With the matter of album choice alone being difficult, I had to narrow down this great album to a single feature cut. Well, I took the 12 cuts and contemplated which ones were the best and the list narrowed to three. I considered the album’s only single, “Never Comes the Day.” The song probably was somewhat musically complex for most Top 40 listeners to appreciate at this time, and hence, it only charted at 91 in the US. Unfortunately, it performed worse in the UK.
My second choice was the song from this album that the Moodies normally perform in concert: “Lovely to See You My Friend.” This driving Justin Hayward tune fits the same Moody Blues’ genre that produced “Ride My See Saw” and “The Story in your Eyes” – both particular favorites of mine. It’s a great song, but I think I will go with a more melodic tune: “Are You Sitting Comfortably?” This Justin Hayward composition conjures up images of the Arthurian mythos. “Let Merlin cast his spell” concerning “The glorious age of Camelot, when Guinevere was Queen.” Whew, I almost had a flashback to Monty Python’s “Holy Grail” for a moment there, “What is your name? What is your quest? What’s the capital of Assyria? Aaaaahhhh!!!!”
I received this album as a Christmas present in 1970 from my brother Chuck. It was my first experience in hearing a Mellotron, and it was the first time I had the opportunity to appreciate the Moody Blues’ talents. In fact, I credit this album for helping me develop my own singing voice. This was my first album that included all of the songs’ lyrics. So for hours on end, I would sit in my bedroom and sing along with the band. I believe it helped me in signing both lead and harmony, and I am much indebted to the extended practice sessions I received vicariously through the Moodies’ tutelage.
Justin Hayward and the author, 1986
Any Moody Blues performance post “Go Now,” is a musical masterpiece – and this album lives up to that reputation. The production is superb from the layered vocals, the double tracked guitars, the interplay between flute and Mellotron, to the driving rhythm of Lodge and Edge on “Lovely to See You again my Friend” and “To Share My Love.” A lifetime of musical influence is heard on this disc. This is evidenced on “The Voyage,” as Mike Pinder summoned the spirit of Richard Strauss through the borrowing from “Also sprach Zarathustra.”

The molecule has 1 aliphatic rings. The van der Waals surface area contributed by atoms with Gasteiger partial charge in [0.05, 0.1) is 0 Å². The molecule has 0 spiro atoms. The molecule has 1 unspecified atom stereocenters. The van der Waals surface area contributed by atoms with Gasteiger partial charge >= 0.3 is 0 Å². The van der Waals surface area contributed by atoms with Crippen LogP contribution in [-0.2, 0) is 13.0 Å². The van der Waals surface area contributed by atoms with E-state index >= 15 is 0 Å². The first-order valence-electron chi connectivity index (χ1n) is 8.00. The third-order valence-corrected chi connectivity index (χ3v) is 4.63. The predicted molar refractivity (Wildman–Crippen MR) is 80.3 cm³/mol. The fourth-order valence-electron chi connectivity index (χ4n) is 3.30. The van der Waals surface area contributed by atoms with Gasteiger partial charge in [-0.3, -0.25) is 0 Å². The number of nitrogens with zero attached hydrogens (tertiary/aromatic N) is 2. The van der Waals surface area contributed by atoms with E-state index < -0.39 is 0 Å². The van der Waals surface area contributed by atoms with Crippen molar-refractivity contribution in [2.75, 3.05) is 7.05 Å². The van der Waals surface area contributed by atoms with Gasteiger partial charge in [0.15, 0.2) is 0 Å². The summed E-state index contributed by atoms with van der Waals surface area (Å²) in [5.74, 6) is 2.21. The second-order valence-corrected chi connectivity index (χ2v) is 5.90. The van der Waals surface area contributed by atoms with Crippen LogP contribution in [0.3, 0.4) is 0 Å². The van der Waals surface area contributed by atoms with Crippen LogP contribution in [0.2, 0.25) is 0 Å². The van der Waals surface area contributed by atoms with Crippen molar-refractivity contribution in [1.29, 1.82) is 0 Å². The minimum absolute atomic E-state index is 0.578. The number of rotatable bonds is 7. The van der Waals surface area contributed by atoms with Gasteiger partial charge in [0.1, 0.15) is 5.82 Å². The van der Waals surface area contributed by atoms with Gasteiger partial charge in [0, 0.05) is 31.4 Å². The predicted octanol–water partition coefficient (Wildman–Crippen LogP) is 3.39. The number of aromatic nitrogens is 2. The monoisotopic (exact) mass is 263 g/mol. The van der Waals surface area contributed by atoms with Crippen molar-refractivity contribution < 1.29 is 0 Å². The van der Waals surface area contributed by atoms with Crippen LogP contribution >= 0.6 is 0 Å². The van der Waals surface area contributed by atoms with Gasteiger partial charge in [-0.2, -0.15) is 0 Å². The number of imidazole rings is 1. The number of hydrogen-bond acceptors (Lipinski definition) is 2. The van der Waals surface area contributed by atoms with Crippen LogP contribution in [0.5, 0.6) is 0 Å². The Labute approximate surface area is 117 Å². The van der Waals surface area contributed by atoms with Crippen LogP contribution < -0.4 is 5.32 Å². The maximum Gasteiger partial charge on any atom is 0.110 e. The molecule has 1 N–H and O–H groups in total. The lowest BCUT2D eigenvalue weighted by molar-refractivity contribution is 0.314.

The author with John Lodge, 1986
There are other production gems that feature Ray Thomas, who often takes a back seat to the obvious presence of Justin Hayward and John Lodge. On “Dear Diary,” Ray’s vocals are processed through a Leslie rotating speaker cabinet that gives the chronicler’s voice an ethereal quality. His harmonica playing is integral to the songs where it’s featured. On “Never Comes the Day,” the playing is so simple, but ultimately necessary for the song – I couldn’t imagine it without it. A more intricate harmonica part on “Lazy Day” aids in creating a mirthful disposition that is paradoxically linked to a lyrical content characterizing the monotony of daily living. To create the instrumental hook on “So Deep within You,” Ray’s flute and Graeme Edge’s tympani are inextricably entwined.
Graeme Edge, 1986
The sheer musical genius found among the Moody Blues is evidenced in the multitude of instruments that the band plays. The album’s credits, however, also show a little bit of the British humor found among this quintet. Following the list of every instrument utilized by the group, there is one other person enumerated – Pete Jackson on triangle. I laughed the first time I read this and I was only 15 at the time. It’s still funny 39 years later. I hope you understand the hilarity.
Besides the arrangement and production, there is the profundity of the lyrical content. The LP opens with the very esoteric discourse of “In the Beginning “ that ends: “There you go man, keep as cool as you can. It riles them to believe that you perceive the web they weave, and keep on thinking free.” The bridge for “Lovely to see you again my Friend” recalls the listener’s genetic memory, “Tells us what you've seen in faraway forgotten lands where empires have turned back to sand.” During the fade of Ray Thomas’ “Dear Diary,” a little cold war humor is discharged, “Someone exploded an H-bomb today, but it wasn’t anyone that I knew.”
Moving to side two, the confession in “Never Comes the Day” is powerful: “If only you knew what's inside of me now, you wouldn't want to know me somehow.” From beginning to end, the seeker has pondered his existence. Characteristically, much of the Moody Blues’ music evokes the subconscious, and this concept album answers the seeker as it closes: “Now you know that you are real. Show your friends that you and me – belong to the same world; turned on to the same word. Have you heard? Have you heard? Have you heard? Have you heard? Have you heard?”
For your listening pleasure, I have constructed a YouTube playlist that features all of the songs in order. Please note that there are unnatural breaks here as the original album linked all of the songs together musically – without any normal breaks between tracks. As Mike Pinder recited in “The Voyage,” “Live hand-in-hand, and together we'll stand on the threshold of a dream.”